Ivan Mikloš, Deputy Prime Minister for Economy, told the independent SITA news agency that the violation of the Tripartite Agreement on the 19th had resulted from the cabinet's hectic schedule, and had not presaged any return to the heavy-handed ways of the past. "There will always be tensions between social partners, but it is important that these are not caused by organisational shortcomings," he said.
However, Prime Minister Mikuláš Dzurinda was less diplomatic following his cabinet's approval of the austerity package. "We are interested in permanent dialogue between cabinet, unions and employers," he told SITA, "but the government is defending its turf."
Kollár called Dzurinda's attitude destructive. "If the government isn't able to communicate with unions, this will only harm society," he said.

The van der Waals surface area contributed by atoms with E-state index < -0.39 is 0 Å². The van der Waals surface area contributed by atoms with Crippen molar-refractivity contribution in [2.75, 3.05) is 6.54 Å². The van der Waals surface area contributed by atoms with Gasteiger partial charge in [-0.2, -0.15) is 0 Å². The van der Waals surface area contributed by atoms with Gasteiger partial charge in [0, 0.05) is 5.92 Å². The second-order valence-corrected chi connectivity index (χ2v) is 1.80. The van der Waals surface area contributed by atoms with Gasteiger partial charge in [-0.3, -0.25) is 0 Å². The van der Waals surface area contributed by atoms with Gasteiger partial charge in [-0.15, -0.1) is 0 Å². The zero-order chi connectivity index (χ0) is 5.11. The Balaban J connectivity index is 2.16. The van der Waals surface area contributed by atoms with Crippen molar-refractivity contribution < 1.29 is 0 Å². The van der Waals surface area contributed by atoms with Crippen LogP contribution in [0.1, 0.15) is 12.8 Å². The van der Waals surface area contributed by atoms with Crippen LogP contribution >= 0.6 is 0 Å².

Some members of ruling coalition parties said they were also uncomfortable with the short shrift unions received.
Marián Mesiarik, vice chairman of the Parliamentary Committee for Social Affairs and Housing, a former union leader and vice chairman of the Party of Civic Reconciliation (SOP), said that "it was mainly the government's fault. They should have taken more steps to make the Tripartite Agreement work properly."
But Mesiarik also said the growing distance between the government and its former union supporters was part of a natural process. While the current ruling parties were in opposition, he said, they were accustomed to cooperate in fighting a common enemy - Mečiar. But now that their political allies were in government, labour no longer found them so willing to lend an ear to narrow union interests.
"I myself experienced that phenomenon several times," Mesiarik said. "As a union leader, I co-operated with the former opposition before elections, and I kind of misused it when asking them to support us by passing some laws if they win. But now this support [from the former political allies to the unions] is not coming."